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At the same time adding weight to your head (helmet) increases the chance of a neck/spine injury in a crash.
This seems to be mitigated when wearing a 3 point road seatbelt and airbags. With a 4 point harness, I would personally always wear a HANS device.
 

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If you pull up the video of Giulia breaking the sedan record on the track, you will note the car really being driven like it was stolen. The car is getting squirrelly exiting most turns, sometimes needing a lot of very skillful correction to keep the car on the track. The car also appears to accelerate unbelievably quickly, even in comparison with videos of cars making significantly faster runs. Perhaps these are both the same issue and coupled with the throttle response lag that has been discussed under other threads? That is, if there is throttle response lag, it is difficult to apply the right amount of throttle when exiting a turn; the driver in the record run is getting too little followed by too much power.
The throttle lag discussed in other threads is from a standing start. In my opinion a result of being below the boost threshold combined with a throttle map designed for comfortable city driving. I've not heard anybody complain about throttle lag otherwise, quite the contrary as turbo boost pressure rises with revs to keep delivering power to the redline. The only comments I've seen is how this characteristic makes the car feel like it redlines too soon, with people not used to the effect unintentionally hitting the rev limiter.

I think the 'difficulty' :grin2: is 500+ hp going through the rear wheels in a light car with no traction control.
 

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I wouldn't profress to being any kind of expert but from what I've read the research shows that's not the case http://aimss.com.au/helmet-airbag-interaction-full-story/. If I'm wrong then fair play but I'd be shocked just about every car club forces drivers to use helmets without warning. I've driven the Ring a number of times and been there on weekends people have died... just not something I'd do as impressive as the driving is :)
I checked out the link and their results look inconclusive to me. The forces measured on the neck were below their pass/fail threshold with or without a helmet, but with a helmet the forces were significantly larger. That might spell trouble at higher speeds (or not, it depends on too many factors). These tests were done at only 30MPH.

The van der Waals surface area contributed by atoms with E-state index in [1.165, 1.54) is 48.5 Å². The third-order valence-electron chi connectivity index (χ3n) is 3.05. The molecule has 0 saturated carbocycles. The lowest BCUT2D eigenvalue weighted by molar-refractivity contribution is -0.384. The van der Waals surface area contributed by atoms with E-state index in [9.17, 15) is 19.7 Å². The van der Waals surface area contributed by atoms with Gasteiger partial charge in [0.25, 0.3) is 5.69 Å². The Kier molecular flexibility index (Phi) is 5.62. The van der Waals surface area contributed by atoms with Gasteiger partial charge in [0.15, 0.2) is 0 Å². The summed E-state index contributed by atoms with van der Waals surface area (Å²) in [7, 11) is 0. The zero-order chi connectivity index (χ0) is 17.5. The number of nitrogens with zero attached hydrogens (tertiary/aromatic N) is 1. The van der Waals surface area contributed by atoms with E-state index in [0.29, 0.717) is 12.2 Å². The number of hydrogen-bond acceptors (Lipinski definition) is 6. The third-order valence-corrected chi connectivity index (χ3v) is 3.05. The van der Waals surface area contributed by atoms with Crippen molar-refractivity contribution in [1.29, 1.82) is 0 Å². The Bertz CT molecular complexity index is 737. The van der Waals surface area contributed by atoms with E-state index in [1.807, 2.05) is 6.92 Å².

Of course if you crash at 190MPH the safety systems in a stock Giulia are very unlikely to be any help.
 

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Think there was some studies the FIA did which disproved any worry but like I said, not something I'd do. I also cringe watching 'super bikes' zooming down the highway without any gear on other than a 'stock' pair of jeans so maybe i'm sensitive :)
 

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Discussion Starter · #13 ·
Okay gents...I think we are getting a little serious here...
the Ring is like a public park when you are talking about PUBLIC SESSIONS. which this obviously is...
there are SOME rules...NONE that address helmet & safety gear....in fact for public sessions you need only be 16 years of age...have a valid driver's license...and the vehicle must have been inspected and safe for the road (as per TUV)....passing is supposed to be only on the left..but good luck with that...it is boaderline free for all..
hard rules are 1 lap per customer...your ticket gets you a lap....you then must come off track at the barriers and you can get in cue to do another...
TRACK DAYS are nothing like the public session....

My point...there is NO requirement to wear a helmet at the Ring for a public session...is it smart??...nope...especially with all the yahoos that show up...but then again...why do a public session if you can do a track day session.....if that is your concern....
anywho...I thought it was interesting how the Quad managed itself in the hands of a layman as opposed to the factory driver....
I agree that the greatest equalizer will always be the driver....a car can only make you look so good...
 

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The tires on the Quad can also make a average driver look - not STIG like but, a lot better than the average hot shoe.
The guy driving the Quad knows the ring well - and has done this before---err many times before.